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T1053.001 At (Linux)

Adversaries may abuse the at utility to perform task scheduling for initial, recurring, or future execution of malicious code. The at command within Linux operating systems enables administrators to schedule tasks.1

An adversary may use at in Linux environments to execute programs at system startup or on a scheduled basis for persistence. at can also be abused to conduct remote Execution as part of Lateral Movement and or to run a process under the context of a specified account.

Adversaries may also abuse at to break out of restricted environments by using a task to spawn an interactive system shell or to run system commands. Similarly, at may also be used for Privilege Escalation if the binary is allowed to run as superuser via sudo.2

Item Value
ID T1053.001
Sub-techniques T1053.001, T1053.002, T1053.003, T1053.004, T1053.005, T1053.006, T1053.007
Tactics TA0002, TA0003, TA0004
Platforms Linux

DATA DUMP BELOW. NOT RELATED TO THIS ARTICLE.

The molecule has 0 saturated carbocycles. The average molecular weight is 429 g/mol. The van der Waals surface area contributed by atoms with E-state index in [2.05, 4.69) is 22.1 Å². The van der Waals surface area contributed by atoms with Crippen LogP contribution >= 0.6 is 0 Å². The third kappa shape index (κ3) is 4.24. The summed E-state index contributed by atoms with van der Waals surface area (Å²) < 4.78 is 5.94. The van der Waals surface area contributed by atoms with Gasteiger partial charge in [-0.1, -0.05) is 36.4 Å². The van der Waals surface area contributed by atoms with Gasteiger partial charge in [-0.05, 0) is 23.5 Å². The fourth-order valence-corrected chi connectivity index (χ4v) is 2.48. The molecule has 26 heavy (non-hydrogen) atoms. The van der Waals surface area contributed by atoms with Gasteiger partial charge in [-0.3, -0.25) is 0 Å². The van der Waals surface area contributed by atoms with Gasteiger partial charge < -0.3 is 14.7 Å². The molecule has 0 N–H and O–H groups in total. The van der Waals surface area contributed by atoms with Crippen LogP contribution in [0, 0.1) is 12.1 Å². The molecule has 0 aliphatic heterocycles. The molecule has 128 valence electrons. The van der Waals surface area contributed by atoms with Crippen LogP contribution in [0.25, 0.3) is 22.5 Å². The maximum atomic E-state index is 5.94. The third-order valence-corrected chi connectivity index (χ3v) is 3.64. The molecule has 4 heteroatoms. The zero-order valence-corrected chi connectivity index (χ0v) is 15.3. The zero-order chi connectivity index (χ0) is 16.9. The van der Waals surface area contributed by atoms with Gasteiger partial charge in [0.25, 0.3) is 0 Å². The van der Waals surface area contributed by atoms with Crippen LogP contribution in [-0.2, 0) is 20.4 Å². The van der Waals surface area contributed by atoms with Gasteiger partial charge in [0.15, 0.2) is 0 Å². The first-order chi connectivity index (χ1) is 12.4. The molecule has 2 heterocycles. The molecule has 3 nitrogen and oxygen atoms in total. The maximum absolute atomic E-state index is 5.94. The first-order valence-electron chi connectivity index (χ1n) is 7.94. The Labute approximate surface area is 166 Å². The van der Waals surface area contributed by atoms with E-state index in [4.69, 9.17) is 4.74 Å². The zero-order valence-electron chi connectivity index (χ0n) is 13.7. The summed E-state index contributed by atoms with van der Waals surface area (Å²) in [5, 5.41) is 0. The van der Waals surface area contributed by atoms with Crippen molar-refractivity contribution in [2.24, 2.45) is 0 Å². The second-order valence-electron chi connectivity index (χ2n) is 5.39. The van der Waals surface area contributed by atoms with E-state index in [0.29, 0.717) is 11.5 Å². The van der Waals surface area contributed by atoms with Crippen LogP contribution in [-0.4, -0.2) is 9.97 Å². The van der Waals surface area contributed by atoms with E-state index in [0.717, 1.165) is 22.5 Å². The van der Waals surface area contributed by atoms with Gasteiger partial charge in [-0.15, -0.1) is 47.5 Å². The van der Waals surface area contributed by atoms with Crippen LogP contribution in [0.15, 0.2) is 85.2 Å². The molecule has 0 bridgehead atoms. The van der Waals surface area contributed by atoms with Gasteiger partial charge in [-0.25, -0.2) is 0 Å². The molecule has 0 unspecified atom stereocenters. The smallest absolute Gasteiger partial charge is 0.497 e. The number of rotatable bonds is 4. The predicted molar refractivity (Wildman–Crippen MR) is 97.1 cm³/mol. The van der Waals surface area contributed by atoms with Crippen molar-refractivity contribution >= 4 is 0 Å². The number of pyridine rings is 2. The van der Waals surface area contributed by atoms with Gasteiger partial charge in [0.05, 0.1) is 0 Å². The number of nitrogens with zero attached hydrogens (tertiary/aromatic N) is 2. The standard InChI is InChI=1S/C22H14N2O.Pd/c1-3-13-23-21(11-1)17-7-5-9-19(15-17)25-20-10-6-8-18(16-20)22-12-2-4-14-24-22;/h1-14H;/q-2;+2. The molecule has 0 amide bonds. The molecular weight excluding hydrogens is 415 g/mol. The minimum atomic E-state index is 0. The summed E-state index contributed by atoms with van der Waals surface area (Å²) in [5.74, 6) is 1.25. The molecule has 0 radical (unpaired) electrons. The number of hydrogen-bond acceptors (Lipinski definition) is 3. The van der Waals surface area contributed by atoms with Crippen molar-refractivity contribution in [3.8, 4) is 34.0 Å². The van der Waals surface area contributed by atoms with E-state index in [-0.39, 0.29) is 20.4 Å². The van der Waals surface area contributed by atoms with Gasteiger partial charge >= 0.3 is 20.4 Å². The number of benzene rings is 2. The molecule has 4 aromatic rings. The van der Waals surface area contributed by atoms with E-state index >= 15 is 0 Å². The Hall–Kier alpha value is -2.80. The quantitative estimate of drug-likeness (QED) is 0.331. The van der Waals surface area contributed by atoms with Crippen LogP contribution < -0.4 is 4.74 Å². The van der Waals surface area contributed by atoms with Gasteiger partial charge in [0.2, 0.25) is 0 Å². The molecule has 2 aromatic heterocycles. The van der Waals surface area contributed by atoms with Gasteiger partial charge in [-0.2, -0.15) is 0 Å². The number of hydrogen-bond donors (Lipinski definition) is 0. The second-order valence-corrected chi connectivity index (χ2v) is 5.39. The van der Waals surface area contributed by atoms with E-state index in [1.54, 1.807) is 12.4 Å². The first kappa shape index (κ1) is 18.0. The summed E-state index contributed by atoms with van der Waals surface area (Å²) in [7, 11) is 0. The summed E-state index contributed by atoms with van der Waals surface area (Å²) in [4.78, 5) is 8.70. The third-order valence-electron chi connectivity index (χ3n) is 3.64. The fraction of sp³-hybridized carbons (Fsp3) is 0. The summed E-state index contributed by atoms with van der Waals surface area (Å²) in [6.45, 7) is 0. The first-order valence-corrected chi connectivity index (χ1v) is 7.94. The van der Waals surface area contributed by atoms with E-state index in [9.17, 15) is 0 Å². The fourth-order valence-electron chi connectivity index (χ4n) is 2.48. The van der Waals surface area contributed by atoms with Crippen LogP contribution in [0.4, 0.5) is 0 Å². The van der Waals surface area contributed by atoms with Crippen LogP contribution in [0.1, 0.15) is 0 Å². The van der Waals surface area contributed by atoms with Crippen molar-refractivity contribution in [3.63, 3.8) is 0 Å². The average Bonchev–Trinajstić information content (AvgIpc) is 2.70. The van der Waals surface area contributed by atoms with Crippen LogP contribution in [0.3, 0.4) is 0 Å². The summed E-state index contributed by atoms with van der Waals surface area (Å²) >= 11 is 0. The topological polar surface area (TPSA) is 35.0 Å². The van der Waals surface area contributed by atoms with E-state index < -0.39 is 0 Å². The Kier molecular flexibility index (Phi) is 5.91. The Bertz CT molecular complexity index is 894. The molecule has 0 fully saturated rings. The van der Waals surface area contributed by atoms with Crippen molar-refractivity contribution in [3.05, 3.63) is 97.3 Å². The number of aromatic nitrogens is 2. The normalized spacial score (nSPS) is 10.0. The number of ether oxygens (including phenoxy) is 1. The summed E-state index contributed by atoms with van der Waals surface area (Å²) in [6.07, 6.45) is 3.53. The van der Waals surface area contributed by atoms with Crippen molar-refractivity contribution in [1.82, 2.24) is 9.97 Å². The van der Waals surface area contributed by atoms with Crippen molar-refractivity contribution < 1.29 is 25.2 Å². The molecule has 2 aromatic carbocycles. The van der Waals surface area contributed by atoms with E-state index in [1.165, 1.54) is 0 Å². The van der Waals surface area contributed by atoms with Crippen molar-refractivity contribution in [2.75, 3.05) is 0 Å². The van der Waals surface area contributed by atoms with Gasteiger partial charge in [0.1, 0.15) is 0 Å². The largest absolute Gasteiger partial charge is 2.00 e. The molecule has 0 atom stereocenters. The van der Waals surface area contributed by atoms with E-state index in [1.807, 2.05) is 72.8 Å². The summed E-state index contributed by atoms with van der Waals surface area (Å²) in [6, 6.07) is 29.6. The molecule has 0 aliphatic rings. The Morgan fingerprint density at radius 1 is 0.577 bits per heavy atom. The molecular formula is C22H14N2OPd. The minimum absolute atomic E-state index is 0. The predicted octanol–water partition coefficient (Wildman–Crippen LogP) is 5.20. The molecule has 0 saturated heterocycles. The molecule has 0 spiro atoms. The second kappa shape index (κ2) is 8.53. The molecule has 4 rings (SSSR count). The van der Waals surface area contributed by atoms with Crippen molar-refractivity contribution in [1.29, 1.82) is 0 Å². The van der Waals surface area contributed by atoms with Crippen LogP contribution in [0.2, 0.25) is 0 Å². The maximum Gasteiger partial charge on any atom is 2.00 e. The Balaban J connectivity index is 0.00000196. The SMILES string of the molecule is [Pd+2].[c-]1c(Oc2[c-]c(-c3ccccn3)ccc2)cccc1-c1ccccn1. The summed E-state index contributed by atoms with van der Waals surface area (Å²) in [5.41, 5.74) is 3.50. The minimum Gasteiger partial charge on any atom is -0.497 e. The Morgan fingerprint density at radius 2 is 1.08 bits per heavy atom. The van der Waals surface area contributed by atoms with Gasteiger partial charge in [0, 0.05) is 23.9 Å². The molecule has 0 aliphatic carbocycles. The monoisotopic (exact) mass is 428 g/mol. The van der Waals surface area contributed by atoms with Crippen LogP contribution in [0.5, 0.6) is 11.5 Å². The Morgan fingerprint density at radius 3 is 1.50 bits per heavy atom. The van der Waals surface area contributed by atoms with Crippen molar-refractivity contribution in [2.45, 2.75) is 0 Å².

Version 1.1
Created 03 December 2019
Last Modified 15 October 2021


ID Mitigation Description
M1047 Audit Scheduled tasks using at can be audited locally, or through centrally collected logging, using syslog, or auditd events from the host. 1
M1018 User Account Management Users account-level access to at can be managed using /etc/at.allow and /etc/at.deny files. Users listed in the at.allow are enabled to schedule actions using at, whereas users listed in at.deny file disabled from the utility.


ID Data Source Data Component
DS0017 Command Command Execution
DS0009 Process Process Creation
DS0003 Scheduled Job Scheduled Job Creation


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